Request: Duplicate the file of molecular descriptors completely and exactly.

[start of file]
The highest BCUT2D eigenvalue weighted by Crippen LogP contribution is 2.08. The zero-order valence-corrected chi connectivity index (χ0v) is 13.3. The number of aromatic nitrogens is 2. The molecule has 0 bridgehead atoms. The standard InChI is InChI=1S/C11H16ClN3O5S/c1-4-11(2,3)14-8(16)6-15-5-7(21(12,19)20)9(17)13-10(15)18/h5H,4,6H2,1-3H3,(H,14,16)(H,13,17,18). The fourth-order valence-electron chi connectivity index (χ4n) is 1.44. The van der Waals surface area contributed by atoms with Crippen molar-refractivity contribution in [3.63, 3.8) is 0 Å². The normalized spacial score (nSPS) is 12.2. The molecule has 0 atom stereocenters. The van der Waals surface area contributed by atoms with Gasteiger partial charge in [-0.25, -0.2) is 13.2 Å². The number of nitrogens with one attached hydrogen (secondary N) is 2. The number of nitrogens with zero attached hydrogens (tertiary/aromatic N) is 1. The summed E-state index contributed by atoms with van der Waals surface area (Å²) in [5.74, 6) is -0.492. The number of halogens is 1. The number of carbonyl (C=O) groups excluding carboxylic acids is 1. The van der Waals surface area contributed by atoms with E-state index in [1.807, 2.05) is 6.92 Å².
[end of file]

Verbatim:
The highest BCUT2D eigenvalue weighted by Crippen LogP contribution is 2.08. The zero-order valence-corrected chi connectivity index (χ0v) is 13.3. The number of aromatic nitrogens is 2. The molecule has 0 bridgehead atoms. The standard InChI is InChI=1S/C11H16ClN3O5S/c1-4-11(2,3)14-8(16)6-15-5-7(21(12,19)20)9(17)13-10(15)18/h5H,4,6H2,1-3H3,(H,14,16)(H,13,17,18). The fourth-order valence-electron chi connectivity index (χ4n) is 1.44. The van der Waals surface area contributed by atoms with Crippen molar-refractivity contribution in [3.63, 3.8) is 0 Å². The normalized spacial score (nSPS) is 12.2. The molecule has 0 atom stereocenters. The van der Waals surface area contributed by atoms with Gasteiger partial charge in [-0.25, -0.2) is 13.2 Å². The number of nitrogens with one attached hydrogen (secondary N) is 2. The number of nitrogens with zero attached hydrogens (tertiary/aromatic N) is 1. The summed E-state index contributed by atoms with van der Waals surface area (Å²) in [5.74, 6) is -0.492. The number of halogens is 1. The number of carbonyl (C=O) groups excluding carboxylic acids is 1. The van der Waals surface area contributed by atoms with E-state index in [1.807, 2.05) is 6.92 Å².